A smaller version of "Nanogirl news" mainly to feature this first topic that appears in Fox News.
*Immortality on Ice. Cryonics May Offer Life After Death for Those Willing
to Wait. (Ralph Merkle, Alcor, Marvin Minsky, Robert Ettinger, Leary, nanotechnology mentions)
(animation and pictures included) "Death sucks." http://www.foxnews.com/js_index.sml?content=/scitech/100899/cryonics.sml
*Artificial and real nerve cells linked. Using $7.50 worth of electrical
parts, scientists hooked up an artificial neuron with biological nerve cells extracted from a lobster. The resulting neuron network transmitted signals back and forth just like the real thing — one small step toward a bionic future.
*The Ultimate Fine Print. A new technique to print using an ink jet may one
day make it possible to "type" letters that are too small for the naked eye to read. Physicists have formulated a way, in theory, to make nanodrops of ink that are 100 times smaller than those produced by the best ink-jet printers on the market. If it works in practice, the method could be used to print invisible serial numbers on computer chips or on currency. http://www.academicpress.com/inscight/10081999/grapha.htm
*S.F. students, teachers train with scienti... (S.F. Gate/ San Francisco
Examiner & Chronicle)
$10 million school grant to collaborate with UC-Berkeley, Intel, Genentech. Armed with a $10 million grant, San Francisco schools will train hundreds of teachers, allow students to collaborate with scientists at UC-Berkeley and intern with engineers at Intel or Genentech. http://www.sfgate.com/cgi-bin/article.cgi?file=/examiner/archive/1999/10/08/ NEWS9861.dtl
*White House to Host Eighth Millennium Evening Oct. 12 in Live Cybercast.
President and First Lady will host the eighth Millennium Evening at the White House. The program, titled, "Informatics Meets Genomics," will feature Dr. Vinton Cerf, Senior Vice President of Internet Architecture and Technology at MCI WorldCom, and Dr. Eric Lander, Director of the Whitehead Institute/MIT Center for Genome Research. http://www.usnewswire.com/topnews/Current_Releases/1008-136.htm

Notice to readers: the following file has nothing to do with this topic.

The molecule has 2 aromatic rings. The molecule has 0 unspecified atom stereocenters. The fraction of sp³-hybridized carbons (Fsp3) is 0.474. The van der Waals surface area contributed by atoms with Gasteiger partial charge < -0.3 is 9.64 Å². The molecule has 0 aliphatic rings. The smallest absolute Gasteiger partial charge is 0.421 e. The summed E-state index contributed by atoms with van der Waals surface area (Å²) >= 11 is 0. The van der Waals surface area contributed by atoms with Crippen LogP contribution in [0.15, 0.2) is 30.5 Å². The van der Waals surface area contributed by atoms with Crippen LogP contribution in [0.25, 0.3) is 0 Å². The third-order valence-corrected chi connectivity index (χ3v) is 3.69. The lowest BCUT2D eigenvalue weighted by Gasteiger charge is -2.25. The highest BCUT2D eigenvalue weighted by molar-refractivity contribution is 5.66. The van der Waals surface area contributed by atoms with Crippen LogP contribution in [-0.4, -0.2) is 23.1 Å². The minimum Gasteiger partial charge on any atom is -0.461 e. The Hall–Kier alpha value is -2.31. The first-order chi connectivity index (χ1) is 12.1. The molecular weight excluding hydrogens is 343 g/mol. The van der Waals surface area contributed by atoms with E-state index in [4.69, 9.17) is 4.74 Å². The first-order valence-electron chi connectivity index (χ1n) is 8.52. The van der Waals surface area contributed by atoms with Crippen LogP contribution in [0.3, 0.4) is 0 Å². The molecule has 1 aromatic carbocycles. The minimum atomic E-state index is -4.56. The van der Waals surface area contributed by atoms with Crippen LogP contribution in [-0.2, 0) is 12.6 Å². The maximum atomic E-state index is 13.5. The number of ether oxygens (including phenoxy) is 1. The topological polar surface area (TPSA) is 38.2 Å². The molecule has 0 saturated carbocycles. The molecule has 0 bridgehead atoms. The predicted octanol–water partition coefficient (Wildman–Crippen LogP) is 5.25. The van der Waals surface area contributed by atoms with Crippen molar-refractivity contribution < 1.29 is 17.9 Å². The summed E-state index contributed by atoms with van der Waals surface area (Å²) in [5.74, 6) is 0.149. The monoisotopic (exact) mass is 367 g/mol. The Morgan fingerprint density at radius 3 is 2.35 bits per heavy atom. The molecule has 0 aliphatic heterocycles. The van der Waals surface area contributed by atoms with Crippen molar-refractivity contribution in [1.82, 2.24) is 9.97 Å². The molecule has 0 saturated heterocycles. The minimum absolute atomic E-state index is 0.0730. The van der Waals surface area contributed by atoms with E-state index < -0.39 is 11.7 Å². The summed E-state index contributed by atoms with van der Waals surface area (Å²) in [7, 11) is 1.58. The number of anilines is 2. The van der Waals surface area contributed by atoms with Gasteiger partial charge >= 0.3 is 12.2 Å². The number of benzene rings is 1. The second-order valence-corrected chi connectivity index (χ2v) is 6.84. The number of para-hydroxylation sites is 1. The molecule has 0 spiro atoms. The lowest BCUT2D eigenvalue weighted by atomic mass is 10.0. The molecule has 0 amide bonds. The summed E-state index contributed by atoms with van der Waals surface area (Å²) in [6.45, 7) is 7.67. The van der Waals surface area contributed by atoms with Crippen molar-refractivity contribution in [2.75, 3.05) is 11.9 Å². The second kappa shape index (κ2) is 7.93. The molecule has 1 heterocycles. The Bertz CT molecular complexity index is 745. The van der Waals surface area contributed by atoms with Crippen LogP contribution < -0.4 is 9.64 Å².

*Going Mad with Smads. In the past year, several studies of mice with
genetically manipulated Smad genes have caught the attention of cancer researchers. Smad is a family of at least nine genes, each bearing an identifying number (e.g., Smad1, Smad2, and Smad9), and each encoding a protein involved in mediating cellular responses to transforming growth factor (beta) (TGF-(beta)) and related polypeptides. http://www.nejm.org/content/1999/0341/0015/1144.asp
*High-tech rodent goes everywhere.IntelliMouse Explorer uses tiny digital
camera and a light to point, click. It has no moving parts. Instead of the traditional rubber ball and rollers, the IntelliMouse Explorer uses patented IntelliEye technology, a red light and a miniature digital camera. The camera takes 1,500 snapshots per second, of the surface beneath the moving mouse. A built-in digital signal processor (DSP) translates these movements on your computer screen. This "image correlation processing" is 12 times faster than an ordinary mouse and is running at 18 million instructions per second (MIPS).
(click technology, this story is at the bottom)
*Here comes the sun battery. A discovery by Japanese chemists might help to
turn sunlight and water into fuel for transportation and power generation -- with the added bonus that the fuel is non-polluting when burned, producing nothing but pure water.
*A Super-Sensitive Detector. To follow the trail of a terrorist,
investigators need to identify extremely small residues of explosives or biological warfare agents. The 11 October PRL describes a new method for detecting molecules in tiny concentrations that is 100 times more sensitive than current methods and could help those investigators. http://focus.aps.org/v4/st19.html
*World: Americas Russian hackers attacked Pentagon. Hackers apparently
working from Russia have broken into US Government computer systems for over a year, an FBI official has said.
*A little nanoscience from nandotimes.
Gina "Nanogirl" Miller